Maham

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Meham

Meham
Town, small city
Meham is located in Haryana
Meham
Meham
Location in Haryana, India
Meham is located in India
Meham
Meham
Meham (India)
Coordinates: 28°59′N 76°18′E / 28.98°N 76.3°E / 28.98; 76.3Coordinates: 28°59′N 76°18′E / 28.98°N 76.3°E / 28.98; 76.3
Country India
StateHaryana
DistrictRohtak
Elevation
214 m (702 ft)
Population
 (2001)
 • Total18,166
Languages
 • OfficialHindi, Regional Haryanvi
Time zoneUTC+5:30 (IST)
ISO 3166 codeIN-HR
Vehicle registrationHR 15
Websiteharyana.gov.in

Meham, also spelled Meham, is a small city in Rohtak district of the Indian state of Haryana. It is one of the two sub-divisions in Rohtak district. As a tehsil, it is further divided into two community development blocks, Maham and Lakhan-Majra.

Geography[edit]

Maham's coordinates are 28°59′N 76°18′E / 28.98°N 76.3°E / 28.98; 76.3.[1] It has an average elevation of 214 metres (702 feet). Situated on Indian National Highway 9, it is a major stop between the cities Delhi and Sirsa in the Haryana state of India.

Demographics[edit]

Maham town is situated in the Rohtak district of Haryana, a main subdivision of the Rohtak district in its west, thirty kilometers from the city of Rohtak. It has its own municipality and a constituency for the Haryana Legislative Assembly. There are about 30 villages in Maham. Furthermore, has its own Mini Secretariat[clarification needed] situated on Rohtak Road in the eastern part of the city.

The 2001 Indian census[2] reported that Maham had a population of 18,166. Males constitute 54% of the population; females, 46%. Maham has an average literacy rate of 66%, higher than the national average of 59.5%: male literacy is 72%, and female literacy is 59%. 15% of the population is under six years of age. Its entire urban area had a population of 20,483. 10,817 are males; 9,661 are females; and 5 are others.

Indus Valley Civilization sites[edit]

There are large sand dunes about five kilometers away on the city's western fringe. In ancient times, the area's name was Mahahattam. About two big ponds and a dozen smaller ones were created by the Indus Valley Civilisation to trap runoff rainwater in them, which could last for a full year until the next rainfall replenished the supply. There are a few myths of that culture that concern the area of Maham. Archaeological excavations in the region on land about the area of a dozen village estates have yielded well-documented finds, which have shed light on the pre-Harappan settlements, particularly at Madina and Farmana Khas. Dr. Vasant Shinde of the Deccan College in Pune, Dr. Manmohan Singh of Maharshi Dayanand University in Rohtak, and other Japanese scientists explored these archaeological finds.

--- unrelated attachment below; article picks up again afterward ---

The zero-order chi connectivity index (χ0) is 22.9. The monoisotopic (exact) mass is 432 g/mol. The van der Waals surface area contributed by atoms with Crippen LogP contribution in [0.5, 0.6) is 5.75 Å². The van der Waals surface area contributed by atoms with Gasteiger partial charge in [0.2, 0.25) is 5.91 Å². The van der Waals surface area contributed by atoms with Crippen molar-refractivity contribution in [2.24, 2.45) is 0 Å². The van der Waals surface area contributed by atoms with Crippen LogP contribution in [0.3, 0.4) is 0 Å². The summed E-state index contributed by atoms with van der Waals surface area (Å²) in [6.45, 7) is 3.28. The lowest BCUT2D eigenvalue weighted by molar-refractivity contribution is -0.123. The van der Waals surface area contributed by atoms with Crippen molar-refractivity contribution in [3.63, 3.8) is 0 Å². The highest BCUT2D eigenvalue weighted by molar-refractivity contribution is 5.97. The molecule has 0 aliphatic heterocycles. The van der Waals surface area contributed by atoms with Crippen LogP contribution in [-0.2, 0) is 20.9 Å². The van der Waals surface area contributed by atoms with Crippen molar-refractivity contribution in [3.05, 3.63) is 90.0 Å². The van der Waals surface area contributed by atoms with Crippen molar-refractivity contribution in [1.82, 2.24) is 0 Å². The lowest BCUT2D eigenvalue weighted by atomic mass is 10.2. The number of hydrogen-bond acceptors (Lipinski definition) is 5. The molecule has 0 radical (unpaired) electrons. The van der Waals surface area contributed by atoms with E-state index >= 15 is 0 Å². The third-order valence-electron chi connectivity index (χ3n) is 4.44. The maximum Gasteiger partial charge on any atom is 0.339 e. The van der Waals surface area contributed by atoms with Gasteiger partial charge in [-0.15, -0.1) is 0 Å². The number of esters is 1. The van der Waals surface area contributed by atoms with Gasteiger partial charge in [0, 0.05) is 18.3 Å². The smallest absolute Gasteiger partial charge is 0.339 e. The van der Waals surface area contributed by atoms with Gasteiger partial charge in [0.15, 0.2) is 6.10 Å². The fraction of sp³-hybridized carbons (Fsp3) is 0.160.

Early history[edit]

Maham suffered a setback during the invasion of the Ghaznavids under the command of Sultan Mahmud (lived 971 – 1030 AD) and later when his son Mas'ud I (998 – 1040 AD) sacked the town. A few centuries later, during the reign of the Turkic Muslim ruler Firuz Shah Tughlaq (1309 – 1388 AD), the town was resettled, and agricultural operations resumed.

Maham during Mughal rule[edit]

Maham was a thriving town during the Mughal Empire.

Maham Fort[edit]

The Mughals posted a garrison commander at Maham and built a small fort that is now in complete ruins except for its ramparts.

Shahjahan ki Baoli[edit]

Shahjahan ki Baoli, colloquially known as Choro ki Baoli (thieves' stepwell) and Jyani Chor ki Surang (Jayani the thief's tunnel), was built from 1558 to 1559 CE by Mughal courtier Saidu Kalal during the reign of Shah Jahan (reigned 1628 – 1658 CE). It is an old Baoli (stepwell) made of lakhori bricks with 101 steps. Several rooms in the subterranean pavilion flank both sides of the well's steps. Now it lies in partial ruins and faces neglect.[3][4][5]